It was the summer of 1977 and we had moved from Albuquerque into our Santa Fe home – Susan, our 3-year-old daughter Melissa, and myself. Also along with us came our two dogs and one cat. We all settled into to our new lives here in the high desert. My studio and darkroom were set up and life was a marvelous dream living in the beauty of the landscape amongst fellow artists and friends. It was a time that was full of day-to-day adventures along with trying new and different things.

I was experimenting with photographic techniques and studying those I thought of as masters of the medium. I acquired Edward Weston’s daybooks and read it cover to cover. It was intriguing to me that he discussed diet and its affects on his mind and work. Susan had started us on a regimen of vitamins and health foods that I found did make a big difference in my physical and mental vitality. Almost daily Dr. Hook was on the car radio singing about getting his picture on the cover of Rolling Stone Magazine. It was a catchy tune that subliminally rested deep in my psyche from hearing it over and over.

The thought came of someday I might make a photograph for the cover of Rolling Stone. Still being a young man who liked to accumulate and drag objects, things, and all kinds of stuff home, it was a 1946 Wurlitzer jukebox that was acquired. Susan was most always fine with my random additions, but this one she approved of right away. It was a beauty and in mint condition, plus it actually worked! We found a special spot in our tiny living room and there it stood with its glowing bubble lights, shinny chrome frame, varnished wood, and cloth-covered speaker. Dr. Hook’s song kept playing on the radio and one day the image came into mind right after Susan had purchased some beautiful cowgirl boots. She was sitting on our fabulous Italian chair placed next to the Wurlitzer. With my small Leica I took some Kodachrome shots that became my early proofs. In my mind came the affirmation that this really would be a great cover for Rolling Stone. Next was to attempt a black and white with my Deardorf view camera. On the floor with a tiny tripod the set up was prepared, the model with boots on sitting in the chair, and the Wurlitzer was all lit up. The afternoon light that came steaming in across the floor was perfect!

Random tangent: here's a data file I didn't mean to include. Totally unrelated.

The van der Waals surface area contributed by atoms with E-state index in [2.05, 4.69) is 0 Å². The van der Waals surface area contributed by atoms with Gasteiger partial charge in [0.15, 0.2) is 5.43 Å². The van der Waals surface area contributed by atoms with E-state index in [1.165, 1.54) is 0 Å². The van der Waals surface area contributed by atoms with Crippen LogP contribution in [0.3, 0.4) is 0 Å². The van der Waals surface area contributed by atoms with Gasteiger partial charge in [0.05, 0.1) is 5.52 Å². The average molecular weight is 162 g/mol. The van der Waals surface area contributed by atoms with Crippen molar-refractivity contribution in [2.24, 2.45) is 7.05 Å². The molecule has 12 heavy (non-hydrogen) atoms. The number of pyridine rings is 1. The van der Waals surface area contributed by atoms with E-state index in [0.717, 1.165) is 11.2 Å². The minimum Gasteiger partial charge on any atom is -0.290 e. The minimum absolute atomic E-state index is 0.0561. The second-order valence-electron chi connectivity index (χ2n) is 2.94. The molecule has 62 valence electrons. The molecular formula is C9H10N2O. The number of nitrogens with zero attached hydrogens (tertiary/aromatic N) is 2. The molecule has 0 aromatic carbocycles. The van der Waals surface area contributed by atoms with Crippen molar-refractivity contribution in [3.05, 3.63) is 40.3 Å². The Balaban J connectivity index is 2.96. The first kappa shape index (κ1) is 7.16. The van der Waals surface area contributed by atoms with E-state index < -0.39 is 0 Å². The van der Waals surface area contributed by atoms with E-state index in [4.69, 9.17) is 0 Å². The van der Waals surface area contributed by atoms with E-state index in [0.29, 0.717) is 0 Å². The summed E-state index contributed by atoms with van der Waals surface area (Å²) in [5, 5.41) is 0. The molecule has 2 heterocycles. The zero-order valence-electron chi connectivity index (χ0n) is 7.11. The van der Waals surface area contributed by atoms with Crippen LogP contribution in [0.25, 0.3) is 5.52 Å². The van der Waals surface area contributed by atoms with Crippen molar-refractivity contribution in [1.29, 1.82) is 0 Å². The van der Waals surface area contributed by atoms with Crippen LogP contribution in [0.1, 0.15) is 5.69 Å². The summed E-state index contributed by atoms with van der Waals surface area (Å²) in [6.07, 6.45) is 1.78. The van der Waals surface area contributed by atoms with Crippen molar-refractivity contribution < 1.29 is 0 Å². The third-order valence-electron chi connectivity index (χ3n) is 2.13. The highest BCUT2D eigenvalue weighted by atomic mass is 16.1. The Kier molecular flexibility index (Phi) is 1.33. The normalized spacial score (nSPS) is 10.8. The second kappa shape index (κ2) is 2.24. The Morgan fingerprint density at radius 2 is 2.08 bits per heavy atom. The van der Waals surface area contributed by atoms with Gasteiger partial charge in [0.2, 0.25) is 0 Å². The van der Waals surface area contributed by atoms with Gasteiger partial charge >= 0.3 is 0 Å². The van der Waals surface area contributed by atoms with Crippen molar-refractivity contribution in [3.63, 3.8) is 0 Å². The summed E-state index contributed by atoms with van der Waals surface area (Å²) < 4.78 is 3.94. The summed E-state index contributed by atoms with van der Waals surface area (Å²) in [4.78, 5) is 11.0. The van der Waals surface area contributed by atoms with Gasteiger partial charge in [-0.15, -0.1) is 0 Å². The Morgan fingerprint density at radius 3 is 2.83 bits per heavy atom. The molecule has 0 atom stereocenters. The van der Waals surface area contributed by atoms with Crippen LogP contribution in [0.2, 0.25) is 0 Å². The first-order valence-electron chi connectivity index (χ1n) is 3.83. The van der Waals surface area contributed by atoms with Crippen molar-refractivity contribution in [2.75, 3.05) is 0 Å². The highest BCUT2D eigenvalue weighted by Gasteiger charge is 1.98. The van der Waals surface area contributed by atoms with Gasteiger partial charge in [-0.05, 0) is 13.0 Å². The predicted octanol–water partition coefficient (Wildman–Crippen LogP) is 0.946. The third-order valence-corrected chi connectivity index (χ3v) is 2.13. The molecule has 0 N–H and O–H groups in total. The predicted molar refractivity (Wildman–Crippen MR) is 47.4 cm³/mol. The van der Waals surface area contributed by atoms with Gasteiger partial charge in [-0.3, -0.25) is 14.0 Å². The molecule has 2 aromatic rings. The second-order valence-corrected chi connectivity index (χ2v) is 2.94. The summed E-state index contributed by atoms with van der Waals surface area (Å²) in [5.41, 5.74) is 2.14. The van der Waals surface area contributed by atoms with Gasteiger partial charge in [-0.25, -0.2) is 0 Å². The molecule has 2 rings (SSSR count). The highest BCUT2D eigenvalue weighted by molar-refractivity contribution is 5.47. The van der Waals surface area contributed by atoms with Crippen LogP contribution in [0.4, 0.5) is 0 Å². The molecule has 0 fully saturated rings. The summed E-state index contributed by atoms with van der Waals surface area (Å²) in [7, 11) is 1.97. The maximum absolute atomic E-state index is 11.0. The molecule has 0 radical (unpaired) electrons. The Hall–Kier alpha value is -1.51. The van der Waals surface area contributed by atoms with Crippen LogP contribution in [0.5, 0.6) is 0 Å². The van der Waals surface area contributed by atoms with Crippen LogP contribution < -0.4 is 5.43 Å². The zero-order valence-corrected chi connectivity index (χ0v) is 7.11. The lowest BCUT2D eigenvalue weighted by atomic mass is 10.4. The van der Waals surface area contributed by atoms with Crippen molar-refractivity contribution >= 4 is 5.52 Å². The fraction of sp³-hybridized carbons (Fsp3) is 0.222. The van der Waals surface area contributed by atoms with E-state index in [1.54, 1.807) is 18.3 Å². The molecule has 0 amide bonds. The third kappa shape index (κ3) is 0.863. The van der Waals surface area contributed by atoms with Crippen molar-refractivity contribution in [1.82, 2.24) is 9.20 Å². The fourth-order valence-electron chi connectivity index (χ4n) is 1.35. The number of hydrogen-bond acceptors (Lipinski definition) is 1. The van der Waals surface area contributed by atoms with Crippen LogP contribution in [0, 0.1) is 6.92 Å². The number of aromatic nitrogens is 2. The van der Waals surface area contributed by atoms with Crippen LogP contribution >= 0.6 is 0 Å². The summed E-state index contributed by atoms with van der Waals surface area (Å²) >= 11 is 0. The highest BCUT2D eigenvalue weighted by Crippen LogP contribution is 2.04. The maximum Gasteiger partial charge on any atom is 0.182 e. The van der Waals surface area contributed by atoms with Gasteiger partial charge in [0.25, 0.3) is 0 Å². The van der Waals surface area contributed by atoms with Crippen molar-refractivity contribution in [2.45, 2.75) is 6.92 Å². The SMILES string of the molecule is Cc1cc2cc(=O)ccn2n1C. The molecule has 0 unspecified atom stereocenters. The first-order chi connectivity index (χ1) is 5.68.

I remember standing over the darkroom sink and seeing the film after it was first developed. An exhilarating feeling flowed in my veins. It was so wonderful to see that we can use our minds to see something and then make it happen. I had been juice fasting for about 3 days prior to making this photo. Mind, body, vision, and perception were very sharp. The realization came that this must have been what Weston was writing about. Diet does have an effect upon our work. And lets not forget Dr. Hook’s song playing over and over in my head. Why juice fasting? It was Susan’s idea as she had been reading about the benefits; she was and still is my health guru today.

The image became a hit. It did make different covers and went around the world in the form of thousands of posters; fine art prints went into museum acquisitions, and on to collector’s walls, but never on the cover of Rolling Stone. Perhaps I should have sent them one. Funny thing, I still hear from people who have been on recent trips and they tell me they see the old posters not only in towns and cities here in America but in the strangest of exotic and far off places.


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